|Bruins lament failure of season||04.11.15 at 11:34 pm ET|
TAMPA, Fla. — The Bruins never gained traction this season and now it’s over. Though injuries and the team’s coaches/management will be blamed for the team’s demise, the team’s motor was seemingly busted all season.
“When you don’t make the playoffs, you’ve failed,” Claude Julien said after the Bruins finished ninth in the Eastern Conference.
For all the team’s inconsistency this season, the Bruins were in control of a playoff spot entering the final week of the season. Boston sat third in the Atlantic Division entering their season-ending three-game road trip, but regulation losses in Washington and Florida left the Bruins needing teams like the Senators and Penguins to lose in order for Boston to get in.
That didn’t happen and the Bruins got what was coming.
“I really don’t have an answer,” Chris Kelly said. “You’d think at the most critical time, we’d be playing our best hockey, and that wasn’t the case. It was in our hands and we let it get away. This is ultimately what happens.”
Kelly and other leaders called out the team at multiple points in an effort to return to the success of seasons past, but their efforts rarely took.
“I mean, you talk about it all the time. You talk about, ‘We need to have everybody going. We need to do this, we need to do that,’ and at the end of the day I just think a lot of it is mental,” Tuukka Rask said. “We never really got to that comfort zone. It seemed like we were nervous a lot of times out there and just couldn’t overcome that as a team. It’s frustrating, but I really don’t know why that happened.”
Now, the Bruins will not play postseason hockey for the first time since 2006-07.
“We could have been better. We could have been more consistent throughout the year,” Zdeno Chara said. “It’s been a tough year for us all around. I think everybody could have been better.”
|Chris Kelly on looming line choices: ‘We’ve got a great problem to have’||04.05.15 at 10:27 am ET|
Chris Kelly is hardly worried about the looming decisions that will have to be made to determine who will play and who won’t come playoff time.
Kelly moved from his left wing spot and centered a line Saturday that had Max Talbot on left wing and newcomer Brett Connolly on the right. This left out Gregory Campbell and Daniel Paille. The way Kelly sees it, there are five players trying to make Claude Julien‘s job as difficult as possible with competition in the last week.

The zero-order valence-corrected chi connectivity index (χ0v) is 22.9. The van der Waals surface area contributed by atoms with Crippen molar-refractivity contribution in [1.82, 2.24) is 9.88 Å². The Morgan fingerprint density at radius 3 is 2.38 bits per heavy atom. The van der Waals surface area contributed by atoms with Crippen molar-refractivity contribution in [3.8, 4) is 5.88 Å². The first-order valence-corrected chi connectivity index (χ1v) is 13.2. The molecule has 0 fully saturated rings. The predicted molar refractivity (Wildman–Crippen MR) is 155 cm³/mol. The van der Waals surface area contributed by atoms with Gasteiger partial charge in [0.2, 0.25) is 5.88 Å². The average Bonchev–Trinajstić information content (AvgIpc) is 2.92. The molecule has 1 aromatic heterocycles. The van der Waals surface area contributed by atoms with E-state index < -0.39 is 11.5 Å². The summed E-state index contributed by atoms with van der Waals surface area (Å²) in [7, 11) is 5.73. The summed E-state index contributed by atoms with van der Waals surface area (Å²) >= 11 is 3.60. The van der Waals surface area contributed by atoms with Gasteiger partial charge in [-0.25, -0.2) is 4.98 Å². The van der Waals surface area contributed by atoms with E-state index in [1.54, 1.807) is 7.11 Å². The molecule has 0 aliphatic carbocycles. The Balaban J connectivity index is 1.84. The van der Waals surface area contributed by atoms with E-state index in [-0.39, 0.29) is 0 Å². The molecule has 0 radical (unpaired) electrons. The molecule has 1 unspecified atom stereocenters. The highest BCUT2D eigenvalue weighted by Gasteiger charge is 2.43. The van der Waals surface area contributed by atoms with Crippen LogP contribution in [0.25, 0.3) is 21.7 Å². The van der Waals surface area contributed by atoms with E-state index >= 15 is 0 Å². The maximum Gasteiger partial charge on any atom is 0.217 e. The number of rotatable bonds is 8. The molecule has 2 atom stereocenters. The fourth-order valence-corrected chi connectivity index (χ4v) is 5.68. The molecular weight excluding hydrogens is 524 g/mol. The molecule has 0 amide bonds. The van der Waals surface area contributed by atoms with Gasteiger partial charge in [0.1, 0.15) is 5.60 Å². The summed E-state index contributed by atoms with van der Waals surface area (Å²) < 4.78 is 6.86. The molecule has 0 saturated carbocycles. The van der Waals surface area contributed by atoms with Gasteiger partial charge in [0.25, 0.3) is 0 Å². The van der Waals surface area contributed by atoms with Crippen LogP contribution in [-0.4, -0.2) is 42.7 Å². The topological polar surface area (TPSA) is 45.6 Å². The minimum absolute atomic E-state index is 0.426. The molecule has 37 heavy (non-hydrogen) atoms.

“Competition, that’s why we all play. Competition is good, and it makes everyone better, I think. We’ve got a great problem to have, good players that can play in the lineup, and I think every guy is trying to make it difficult on him to make those tough decisions,” Kelly said. “Ultimately, you want to go out there and play your best hockey and help the team.”
Connolly played in just his second game with the Bruins since returning from a broken finger in his second practice with the Bruins and was relieved to finally contribute. Kelly said he was happy from what he saw from his line during a 2-1 shootout win over the Maple Leafs Saturday.
“We had some pretty good chances,” Kelly said. “I think all three of us, our feet were moving, and we weren’t in our end too often, so it was good. A bounce here, a bounce there, maybe we would’ve been able to get one.”
Julien insisted after the game that what he’s trying to do is more about keeping everyone fresh than holding an audition for the fourth line in the final week. Read the rest of this entry »
|Antoine Vermette unsure of what trade deadline holds, but Chris Kelly wants him on Bruins||02.28.15 at 9:01 pm ET|
Antoine Vermette knows he just played his last game as an Arizona Coyote. It can’t be easy to not know what, or rather where, is next.
“I don’t know what I’m thinking,” he said after the Bruins beat the Coyotes Saturday. “It’s obviously a strange position, and it’s not a fun one. It’s not the way you see it. As a group here, it’s not the position you want to be in. It’s a little strange, to say the least.
“You’ve got to take it as a man, and it’s part of the game, unfortunately. It’s not easy.”